Cut PowerSchool out of your life, it’s for the better

PowerSchool’s login screen. 71% of students surveyed by The Mycenaean check Powerschool more than once a week.

For many students, the thought of applying for college stirs up vague anxiety. Many dread that they will not be able to attend the university of their choice. A tool gifted to us by the county as a means to fight that anxiety is PowerSchool, a system that allows students to neurotically check their grades and then to despair when they do not make the marks they would prefer.

While this system may temporarily relieve students of the nervousness they feel when they aren’t sure what their grade is, it should be considered whether or not this service is doing students any sort of considerable favor, or truly encouraging personal growth, rather than simply fostering a sense of dependency within students.

Learning to manage one’s workload is key tacit knowledge that must be employed regularly as an adult. Managers are only so helpful in assisting an employee with managing their personal workload. When we obsessively check Powerschool to ensure that we are completing what has been assigned to us, we deny ourselves the opportunity to develop the ability to manage and keep track of tasks mentally. PowerSchool, here, functions as a crutch. By requiring yourself to maintain a mental agenda of what you need to do, you strengthen your memory and your task management abilities, all critical skills in the adult world. When young people rely on a tool such as Powerschool to survive day to day, it deprives them of a sense of self-sufficiency which is critical to develop as a young person.

Checking PowerSchool too often is also a sure way to deprive yourself of learning to evaluate the quality of your own work. When you check PowerSchool after you turn everything in to make sure it has a high grade on it, you care less about what you did wrong and how you could do better. Rather, you’re more concerned simply with how you could raise your grade. In the real world, the working world, there are no numeric grading systems–your future in your place of employment will depend heavily on your ability to ensure your work is quality.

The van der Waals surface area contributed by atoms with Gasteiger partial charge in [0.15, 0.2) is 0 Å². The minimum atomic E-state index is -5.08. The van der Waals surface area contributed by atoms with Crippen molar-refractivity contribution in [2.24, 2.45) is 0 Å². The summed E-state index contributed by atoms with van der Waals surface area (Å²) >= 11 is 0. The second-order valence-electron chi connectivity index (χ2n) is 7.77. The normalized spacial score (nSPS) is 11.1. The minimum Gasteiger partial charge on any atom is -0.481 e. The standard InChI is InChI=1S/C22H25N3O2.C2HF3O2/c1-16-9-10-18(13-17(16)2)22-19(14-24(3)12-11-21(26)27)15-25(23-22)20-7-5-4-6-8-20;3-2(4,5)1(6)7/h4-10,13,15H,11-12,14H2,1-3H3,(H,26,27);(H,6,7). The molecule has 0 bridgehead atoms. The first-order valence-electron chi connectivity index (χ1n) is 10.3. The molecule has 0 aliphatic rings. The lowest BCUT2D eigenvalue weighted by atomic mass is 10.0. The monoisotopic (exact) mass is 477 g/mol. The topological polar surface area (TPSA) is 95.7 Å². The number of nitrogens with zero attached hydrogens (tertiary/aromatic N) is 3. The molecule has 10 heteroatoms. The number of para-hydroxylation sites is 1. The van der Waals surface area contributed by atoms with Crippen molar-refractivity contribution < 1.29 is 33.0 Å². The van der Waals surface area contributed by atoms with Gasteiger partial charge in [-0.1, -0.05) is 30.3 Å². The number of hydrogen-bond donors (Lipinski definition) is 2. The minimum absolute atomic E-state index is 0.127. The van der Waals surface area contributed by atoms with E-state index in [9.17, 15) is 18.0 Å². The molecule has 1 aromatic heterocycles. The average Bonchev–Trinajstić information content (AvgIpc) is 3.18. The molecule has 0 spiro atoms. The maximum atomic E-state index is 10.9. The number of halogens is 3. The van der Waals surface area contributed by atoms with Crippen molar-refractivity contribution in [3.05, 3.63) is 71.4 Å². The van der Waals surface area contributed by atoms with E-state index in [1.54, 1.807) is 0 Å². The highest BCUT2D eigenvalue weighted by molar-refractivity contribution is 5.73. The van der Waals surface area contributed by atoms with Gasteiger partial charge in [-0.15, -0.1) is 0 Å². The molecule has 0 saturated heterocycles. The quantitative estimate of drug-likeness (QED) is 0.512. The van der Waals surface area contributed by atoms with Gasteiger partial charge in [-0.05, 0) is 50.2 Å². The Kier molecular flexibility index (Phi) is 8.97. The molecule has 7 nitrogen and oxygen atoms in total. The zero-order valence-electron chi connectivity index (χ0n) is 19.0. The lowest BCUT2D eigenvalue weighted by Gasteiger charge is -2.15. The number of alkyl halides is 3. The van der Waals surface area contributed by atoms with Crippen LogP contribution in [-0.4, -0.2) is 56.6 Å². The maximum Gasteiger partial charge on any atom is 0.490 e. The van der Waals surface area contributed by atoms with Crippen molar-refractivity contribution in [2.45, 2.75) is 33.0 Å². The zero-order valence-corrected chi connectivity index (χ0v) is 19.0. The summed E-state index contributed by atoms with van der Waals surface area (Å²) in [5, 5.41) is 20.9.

PowerSchool can also become a burden when parents become engrossed in helicoptering over the children, using PowerSchool to constantly calm their own anxiety. This denies their children the sense of self sufficiency a young adult deserves. PowerSchool expressly caters to some parents’ desire to monitor their child. Denying a young adult freedom and self sufficiency, despite the best intentions, is one of the single most harmful things a parent can do to their child and a sure way to prevent them from growing into a capable adult.

Moreover, the PowerSchool addiction fuels student apathy towards real learning and critical skill development. Such apathy is largely a consequence of the grading system itself; students are more concerned with attaining the grades necessary to gain admission into a prestigious institution than developing the knowledge and skillset that will be needed to succeed in university and beyond. As a consequence, many students leave high school carrying much information, but very little knowledge about the subjects that they have studied. A number of students don’t understand how the things they have memorized will help them, and laud the freshman year of college as the first year where they will learn anything that will get them anywhere. This is not, nor should it be, true.

When the primary concern of a student is that they keep their grades above a line they set mentally, it’s easy to focus only on doing well on the assignments that matter to those grades, like tests and quizzes. No one truly learns anything by swallowing facts and repeating them a few days later. Sadly, this is the mindset that Powerschool enforces.

The reasons for keeping PowerSchool around appear strong, but are ultimately illogical. You will hear that it’s good to keep track of your grades, but this is quite literally obsessing over things that you have already turned in and can no longer change. It sounds reasonable that there is no harm in reassuring yourself that your grades are adequate every day, but when you don’t make the marks that you want, there is no reason to torture yourself over things that are out of your hands. Knowing that you don’t have the grades you wish for won’t encourage any lasting sense of motivation out of most people, just disappointment and sorrow. Furthermore, if you’re honestly trying your best, seeing grades lower than you like everyday can only foster despair. It is more appropriate to look to the future, do your best, and worry about grades when report cards come around.

In summary, PowerSchool is a virtual manifestation of elements that hold our school system away from its purpose of a quality universal education. Public school as a quality universal education for the average citizen is often lost in a narcissistic belief–and, unfortunately, a bitter truth–that public high school is merely a competition to gain entry into a “real” school. PowerSchool reinforces this belief by making students’ grades their constant and only concern.

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